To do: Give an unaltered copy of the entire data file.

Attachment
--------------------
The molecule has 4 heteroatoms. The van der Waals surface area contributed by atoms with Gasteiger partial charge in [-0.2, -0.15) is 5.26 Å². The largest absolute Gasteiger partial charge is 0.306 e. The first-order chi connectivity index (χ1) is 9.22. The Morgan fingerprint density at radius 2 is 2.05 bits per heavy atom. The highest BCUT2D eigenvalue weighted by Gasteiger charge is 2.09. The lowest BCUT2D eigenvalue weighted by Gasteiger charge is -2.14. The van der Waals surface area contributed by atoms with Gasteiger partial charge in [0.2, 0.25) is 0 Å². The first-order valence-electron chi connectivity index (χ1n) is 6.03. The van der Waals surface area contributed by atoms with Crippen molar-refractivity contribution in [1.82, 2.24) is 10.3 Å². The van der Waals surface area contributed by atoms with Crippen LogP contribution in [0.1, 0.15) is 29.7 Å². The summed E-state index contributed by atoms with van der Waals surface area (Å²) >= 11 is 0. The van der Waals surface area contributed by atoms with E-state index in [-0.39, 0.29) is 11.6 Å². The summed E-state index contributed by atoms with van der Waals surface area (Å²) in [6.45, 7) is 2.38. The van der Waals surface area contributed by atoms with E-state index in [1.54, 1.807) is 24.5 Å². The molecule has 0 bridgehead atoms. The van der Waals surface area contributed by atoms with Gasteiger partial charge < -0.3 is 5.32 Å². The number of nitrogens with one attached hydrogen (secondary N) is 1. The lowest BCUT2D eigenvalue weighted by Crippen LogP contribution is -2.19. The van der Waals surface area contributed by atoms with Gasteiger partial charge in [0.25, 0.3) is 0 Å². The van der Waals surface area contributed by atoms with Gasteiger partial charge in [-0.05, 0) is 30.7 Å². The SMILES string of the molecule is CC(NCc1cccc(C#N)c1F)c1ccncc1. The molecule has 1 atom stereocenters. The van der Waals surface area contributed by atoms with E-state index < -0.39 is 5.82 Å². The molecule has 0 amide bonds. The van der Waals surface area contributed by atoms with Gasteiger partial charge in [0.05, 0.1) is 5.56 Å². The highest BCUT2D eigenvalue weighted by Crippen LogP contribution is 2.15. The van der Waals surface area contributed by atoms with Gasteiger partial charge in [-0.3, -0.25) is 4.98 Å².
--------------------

The molecule has 4 heteroatoms. The van der Waals surface area contributed by atoms with Gasteiger partial charge in [-0.2, -0.15) is 5.26 Å². The largest absolute Gasteiger partial charge is 0.306 e. The first-order chi connectivity index (χ1) is 9.22. The Morgan fingerprint density at radius 2 is 2.05 bits per heavy atom. The highest BCUT2D eigenvalue weighted by Gasteiger charge is 2.09. The lowest BCUT2D eigenvalue weighted by Gasteiger charge is -2.14. The van der Waals surface area contributed by atoms with Gasteiger partial charge in [0.2, 0.25) is 0 Å². The first-order valence-electron chi connectivity index (χ1n) is 6.03. The van der Waals surface area contributed by atoms with Crippen molar-refractivity contribution in [1.82, 2.24) is 10.3 Å². The van der Waals surface area contributed by atoms with Crippen LogP contribution in [0.1, 0.15) is 29.7 Å². The summed E-state index contributed by atoms with van der Waals surface area (Å²) >= 11 is 0. The van der Waals surface area contributed by atoms with E-state index in [-0.39, 0.29) is 11.6 Å². The summed E-state index contributed by atoms with van der Waals surface area (Å²) in [6.45, 7) is 2.38. The van der Waals surface area contributed by atoms with E-state index in [1.54, 1.807) is 24.5 Å². The molecule has 0 bridgehead atoms. The van der Waals surface area contributed by atoms with Gasteiger partial charge < -0.3 is 5.32 Å². The number of nitrogens with one attached hydrogen (secondary N) is 1. The lowest BCUT2D eigenvalue weighted by Crippen LogP contribution is -2.19. The van der Waals surface area contributed by atoms with Gasteiger partial charge in [0.25, 0.3) is 0 Å². The van der Waals surface area contributed by atoms with Gasteiger partial charge in [-0.05, 0) is 30.7 Å². The SMILES string of the molecule is CC(NCc1cccc(C#N)c1F)c1ccncc1. The molecule has 1 atom stereocenters. The van der Waals surface area contributed by atoms with E-state index < -0.39 is 5.82 Å². The molecule has 0 amide bonds. The van der Waals surface area contributed by atoms with Gasteiger partial charge in [0.05, 0.1) is 5.56 Å². The highest BCUT2D eigenvalue weighted by Crippen LogP contribution is 2.15. The van der Waals surface area contributed by atoms with Gasteiger partial charge in [-0.3, -0.25) is 4.98 Å².